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_From ‘The Cassandra Poems’_
Before birth Cassandra remembers
warmth, how fluid in the body.
There is no light, no awareness
she has eyes. After, everything
is light and warmth is lost,
becomes something that must be
sought new each day. A young child,
Cassandra stands near her mother, so near
she can feel the heat rising from her body.
_Hecuba’s lap is the best place in the world ever._
The child kneels behind her mother on the bed,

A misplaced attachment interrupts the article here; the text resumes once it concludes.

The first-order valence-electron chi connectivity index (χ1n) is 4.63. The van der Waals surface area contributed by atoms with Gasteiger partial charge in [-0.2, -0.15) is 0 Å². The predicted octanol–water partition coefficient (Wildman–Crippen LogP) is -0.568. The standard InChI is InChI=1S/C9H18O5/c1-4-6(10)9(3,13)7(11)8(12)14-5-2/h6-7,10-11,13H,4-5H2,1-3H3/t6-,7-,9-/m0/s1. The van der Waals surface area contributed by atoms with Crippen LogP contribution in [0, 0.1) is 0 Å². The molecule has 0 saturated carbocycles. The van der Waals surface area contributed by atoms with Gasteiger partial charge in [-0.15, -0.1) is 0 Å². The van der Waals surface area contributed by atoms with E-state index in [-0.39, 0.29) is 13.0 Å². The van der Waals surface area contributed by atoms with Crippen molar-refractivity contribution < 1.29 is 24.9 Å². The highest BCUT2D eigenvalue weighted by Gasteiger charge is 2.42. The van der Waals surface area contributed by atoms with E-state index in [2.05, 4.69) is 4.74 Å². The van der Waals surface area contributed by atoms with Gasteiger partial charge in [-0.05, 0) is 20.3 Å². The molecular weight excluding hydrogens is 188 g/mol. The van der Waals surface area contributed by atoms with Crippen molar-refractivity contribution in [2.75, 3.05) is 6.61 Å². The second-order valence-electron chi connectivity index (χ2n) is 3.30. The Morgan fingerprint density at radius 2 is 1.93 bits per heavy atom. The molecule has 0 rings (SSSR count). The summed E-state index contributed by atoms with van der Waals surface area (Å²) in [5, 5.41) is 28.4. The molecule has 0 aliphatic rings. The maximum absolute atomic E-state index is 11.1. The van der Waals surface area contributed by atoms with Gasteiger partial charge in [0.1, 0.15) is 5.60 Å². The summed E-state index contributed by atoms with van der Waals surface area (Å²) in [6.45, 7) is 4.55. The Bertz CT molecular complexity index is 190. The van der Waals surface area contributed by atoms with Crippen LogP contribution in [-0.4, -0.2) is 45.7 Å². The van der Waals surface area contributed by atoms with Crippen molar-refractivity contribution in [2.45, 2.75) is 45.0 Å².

wields a brush, brings it down on her mother’s
head over and over. Find the white ones
her mother says, find the white among the red
and I will give you a coin for each one you pull
out. A shine of red, treasure hunt, small palm
full of coins. Then, bathtime and the water feels like
love. I remember this, says Cassandra, the warm
liquid a lullaby against her body. Remember what?
All this–water falls from fingertips, makes a sound
like small bells–how it was inside you and so was I.
Oh you are a strange child, says Hecuba, armed with soap.
fn0. Winner, Diana Brebner Prize 2006
_Arc_ 57, Winter 2006